A round-up of some recent litigation cases – June 2018

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We've brought together a round-up of some recent litigation cases that may be of interest to you.

Non-party costs orders against insurers

The Court of Appeal upheld a non-party costs order made against the insurers of an unsuccessful and insolvent defendant in the PIP breast implant litigation. Since the insurers were required by the policy to pay the costs of defending the common issues which affected both the insured and the uninsured claims and must have expected to pay for all the costs of an unsuccessful defence of the preliminary issues, it was only fair in the circumstances to order them to pay the costs of the 426 uninsured claimants (Travelers Insurance Co Ltd v XYZ).

No oral modification clauses

The Supreme Court has overturned the Court of Appeal's ruling that a no oral modification clause did not prevent a valid variation by oral agreement. NOM clauses are binding and cannot be varied orally. Where one is present, parties must comply with the formalities set out in the contract, and cannot vary them by an oral agreement. Party autonomy operates up to the point when the contract is made but thereafter only to the extent that the contract allows (Rock Advertising Ltd v MWB Business Exchange Centres Ltd).

Failure to file a court budget

Where the defendant fails to file or serve a costs budget, and does not obtain relief from sanctions, they are to be treated as having filed a budget comprising only the applicable court fees pursuant to CPR 3.14. Where they have also made a successful Part 36 offer, CPR 36.23(2)(a) entitles them to recover 50 per cent of their assessed costs from the end of the relevant period. The defendant’s contention that CPR 36.23(2)(a) does not apply to costs incurred during the period before the costs management hearing was rejected (Ali v Channel 5 Broadcast Ltd).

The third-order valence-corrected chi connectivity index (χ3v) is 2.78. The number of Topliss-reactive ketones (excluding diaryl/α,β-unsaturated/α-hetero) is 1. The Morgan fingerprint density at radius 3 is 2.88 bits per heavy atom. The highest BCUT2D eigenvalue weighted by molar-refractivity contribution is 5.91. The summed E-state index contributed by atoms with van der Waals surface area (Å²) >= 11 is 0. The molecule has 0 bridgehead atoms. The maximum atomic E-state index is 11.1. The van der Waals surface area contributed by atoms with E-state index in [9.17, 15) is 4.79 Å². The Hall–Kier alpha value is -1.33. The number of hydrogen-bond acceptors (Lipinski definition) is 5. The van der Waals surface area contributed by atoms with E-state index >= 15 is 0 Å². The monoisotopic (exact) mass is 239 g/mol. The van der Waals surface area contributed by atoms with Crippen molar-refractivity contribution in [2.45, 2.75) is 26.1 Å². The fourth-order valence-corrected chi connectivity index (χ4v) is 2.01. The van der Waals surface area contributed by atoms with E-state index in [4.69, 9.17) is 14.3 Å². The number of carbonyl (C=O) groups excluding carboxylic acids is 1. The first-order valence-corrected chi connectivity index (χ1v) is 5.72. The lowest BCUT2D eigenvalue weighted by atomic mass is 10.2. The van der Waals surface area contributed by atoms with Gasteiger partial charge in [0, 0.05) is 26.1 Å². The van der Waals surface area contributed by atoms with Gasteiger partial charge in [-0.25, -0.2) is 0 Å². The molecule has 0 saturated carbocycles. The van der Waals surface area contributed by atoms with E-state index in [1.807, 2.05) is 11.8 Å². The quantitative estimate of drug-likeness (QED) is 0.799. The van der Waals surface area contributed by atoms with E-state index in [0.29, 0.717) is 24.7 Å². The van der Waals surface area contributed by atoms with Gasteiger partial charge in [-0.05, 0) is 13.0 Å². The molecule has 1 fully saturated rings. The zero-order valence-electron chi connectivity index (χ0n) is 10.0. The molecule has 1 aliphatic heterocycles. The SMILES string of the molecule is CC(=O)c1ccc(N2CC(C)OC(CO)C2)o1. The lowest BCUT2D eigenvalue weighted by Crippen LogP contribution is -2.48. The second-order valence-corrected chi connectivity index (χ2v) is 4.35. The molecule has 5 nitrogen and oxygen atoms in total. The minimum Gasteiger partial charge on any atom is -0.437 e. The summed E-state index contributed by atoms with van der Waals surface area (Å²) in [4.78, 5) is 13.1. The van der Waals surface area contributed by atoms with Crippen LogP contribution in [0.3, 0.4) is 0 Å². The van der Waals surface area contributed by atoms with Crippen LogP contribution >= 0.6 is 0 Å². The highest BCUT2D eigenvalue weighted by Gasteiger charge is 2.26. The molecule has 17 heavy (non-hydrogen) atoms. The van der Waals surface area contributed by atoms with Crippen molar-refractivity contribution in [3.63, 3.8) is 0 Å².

Effect of budget at detailed assessment

A reduction in hourly rates when assessing incurred costs is not a good reason under CPR 3.18 to depart from the budget in respect of future costs at detailed assessment. The lack of scrutiny of the hourly rates claimed may encourage parties to incur costs up to the budget phases but concern about this inflationary element has to yield to the pragmatic aim of making detailed assessments shorter (Jallow v Ministry of Defence).

Costs on discontinuance

If a claimant discontinues their claim, the default rule under CPR 38.6(1) is that they should pay the defendant's costs. Where new evidence, fatal to the claimant’s case, emerged inexcusably for the first time during the cross-examination of one of the defendant's factual witnesses, the default rule should not apply. The claimant was ordered to pay the defendant’s costs up until the date of service of a report in which his case was clarified and there was no order for costs thereafter (Harrap v Brighton and Sussex University Hospitals NHS Trust).
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